"The most beautiful female portrait I have ever seen" - Palmyrene Funerary Portraiture and Its Significance for the Study of Ancient Portrait Representations
Live-streamed lecture by Rubina Raja at Institute of Fine Arts, New York University. RSVP required (see link in event description).
Info about event
Institute of Fine Arts, New York University.
N.B. Thursday, March 25, 2021, 12:30 PM ET.
Please note that this is a live-streamed event local NY time. RSVP here, to receive the webinar link.
In the 1920s and ‘30s the Danish archaeologist Harald Ingholt undertook archaeological work in Palmyra and investigated more than 100 graves. Ingholt’s interest in Palmyra was originally spurred by his knowledge of the collection of Palmyrene funerary portraits in the Ny Carlsberg Glyptotek in Copenhagen, an institution where he also worked for five years as a curator. In 1928, he published his higher doctoral dissertation Studier over Palmyrensk Skulptur, where he presented a typological and chronological study of more than 500 funerary portraits. This work – published in Danish – has remained a standard work since then. Taking its point of departure in Ingholt’s work and the Ny Carlsberg Glyptotek’s collection, the Palmyra Portrait Project team has since 2012 been collecting all known funerary portraiture from the city in order to create a comprehensive corpus. The corpus holds more than 4,000 portraits at present, making it the largest group of funerary portraits from the Roman world stemming from one place. This lecture takes the corpus as its point of departure and focusses on giving an insight into this unique material and its significance for our understanding of trends and traditions in local portrait representations in Roman Palmyra. Furthermore, the lecture draws in new research done on Ingholt’s excavation diaries and connects this to objects in the corpus, showing the importance of considering archival material and fieldwork notes when reevaluating earlier studies.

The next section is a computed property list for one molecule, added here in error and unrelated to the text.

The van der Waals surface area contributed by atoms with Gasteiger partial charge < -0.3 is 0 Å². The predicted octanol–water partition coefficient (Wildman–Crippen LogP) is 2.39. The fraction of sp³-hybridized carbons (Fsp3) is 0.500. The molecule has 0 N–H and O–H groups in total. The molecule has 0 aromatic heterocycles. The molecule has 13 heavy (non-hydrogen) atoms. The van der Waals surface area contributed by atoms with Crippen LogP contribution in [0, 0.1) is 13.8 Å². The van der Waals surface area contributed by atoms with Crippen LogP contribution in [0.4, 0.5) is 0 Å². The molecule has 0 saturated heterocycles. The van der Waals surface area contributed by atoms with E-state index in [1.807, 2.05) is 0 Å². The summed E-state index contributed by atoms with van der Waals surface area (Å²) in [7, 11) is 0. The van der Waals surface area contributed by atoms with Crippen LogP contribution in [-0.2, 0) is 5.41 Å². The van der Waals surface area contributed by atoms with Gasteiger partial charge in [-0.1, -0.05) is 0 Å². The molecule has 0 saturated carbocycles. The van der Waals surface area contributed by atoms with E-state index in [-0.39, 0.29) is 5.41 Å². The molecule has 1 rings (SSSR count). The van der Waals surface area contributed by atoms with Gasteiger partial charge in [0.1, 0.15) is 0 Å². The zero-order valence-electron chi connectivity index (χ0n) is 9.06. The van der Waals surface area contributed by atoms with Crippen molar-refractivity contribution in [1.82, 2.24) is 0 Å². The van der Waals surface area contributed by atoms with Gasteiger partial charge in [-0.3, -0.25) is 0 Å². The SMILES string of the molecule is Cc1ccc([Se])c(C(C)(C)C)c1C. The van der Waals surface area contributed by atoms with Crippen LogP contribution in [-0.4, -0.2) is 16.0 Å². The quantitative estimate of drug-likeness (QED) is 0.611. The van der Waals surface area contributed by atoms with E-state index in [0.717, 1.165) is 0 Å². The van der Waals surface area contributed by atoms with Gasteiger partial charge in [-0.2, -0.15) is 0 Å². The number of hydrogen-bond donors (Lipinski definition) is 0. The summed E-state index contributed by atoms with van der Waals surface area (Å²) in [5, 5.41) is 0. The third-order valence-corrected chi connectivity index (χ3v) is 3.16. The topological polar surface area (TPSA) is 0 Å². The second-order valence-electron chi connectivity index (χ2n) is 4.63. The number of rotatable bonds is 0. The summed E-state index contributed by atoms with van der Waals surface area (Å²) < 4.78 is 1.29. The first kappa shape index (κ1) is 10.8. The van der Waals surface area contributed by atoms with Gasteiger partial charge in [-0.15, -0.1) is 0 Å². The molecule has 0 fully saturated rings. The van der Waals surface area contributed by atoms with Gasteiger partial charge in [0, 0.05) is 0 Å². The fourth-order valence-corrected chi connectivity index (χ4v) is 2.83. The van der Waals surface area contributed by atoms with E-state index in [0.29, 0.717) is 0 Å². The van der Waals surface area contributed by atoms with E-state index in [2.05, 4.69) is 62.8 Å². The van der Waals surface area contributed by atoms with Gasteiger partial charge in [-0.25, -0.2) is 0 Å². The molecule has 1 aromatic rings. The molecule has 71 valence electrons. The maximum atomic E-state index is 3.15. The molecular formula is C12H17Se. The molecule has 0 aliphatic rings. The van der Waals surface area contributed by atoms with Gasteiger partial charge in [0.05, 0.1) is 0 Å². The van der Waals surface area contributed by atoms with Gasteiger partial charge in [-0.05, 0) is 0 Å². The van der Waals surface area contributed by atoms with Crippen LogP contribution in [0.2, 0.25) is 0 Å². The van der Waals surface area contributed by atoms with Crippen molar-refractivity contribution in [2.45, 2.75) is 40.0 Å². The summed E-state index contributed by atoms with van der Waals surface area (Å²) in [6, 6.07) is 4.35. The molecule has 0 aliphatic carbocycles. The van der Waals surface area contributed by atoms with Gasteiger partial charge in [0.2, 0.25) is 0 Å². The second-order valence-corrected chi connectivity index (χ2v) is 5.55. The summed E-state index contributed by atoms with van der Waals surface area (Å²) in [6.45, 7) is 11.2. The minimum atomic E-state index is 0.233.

Rubina Raja is a Professor of Classical Archaeology at Aarhus University, Denmark and director of the Danish National Research Foundation’s centre of excellence Centre for Urban Network Evolutions. She heads the Palmyra Portrait Project, Archive Archaeology and Circular Economy and Urban Sustainability projects – all collective research projects focusing on the archaeology, history and cultural heritage of Palmyra in Syria. She directs fieldwork projects in Rome and the Middle East. Raja’s research focusses on societal and urban developments and networks from the Hellenistic to the medieval periods, iconography, religion and religious life in Antiquity. While being a classical archaeologist, she also works in the fields intersecting archaeology and natural sciences bringing high definition studies of the past to the forefront. Her most recent books include a translation and edited version of Ingholt’s Studier over Palmyrensk Skulptur from 1928 (Brepols, 2021) and the new collection catalogue of the Palmyra collection in the Ny Carlsberg Glyptotek in Copenhagen (Ny Carlsberg Glyptotek, 2019).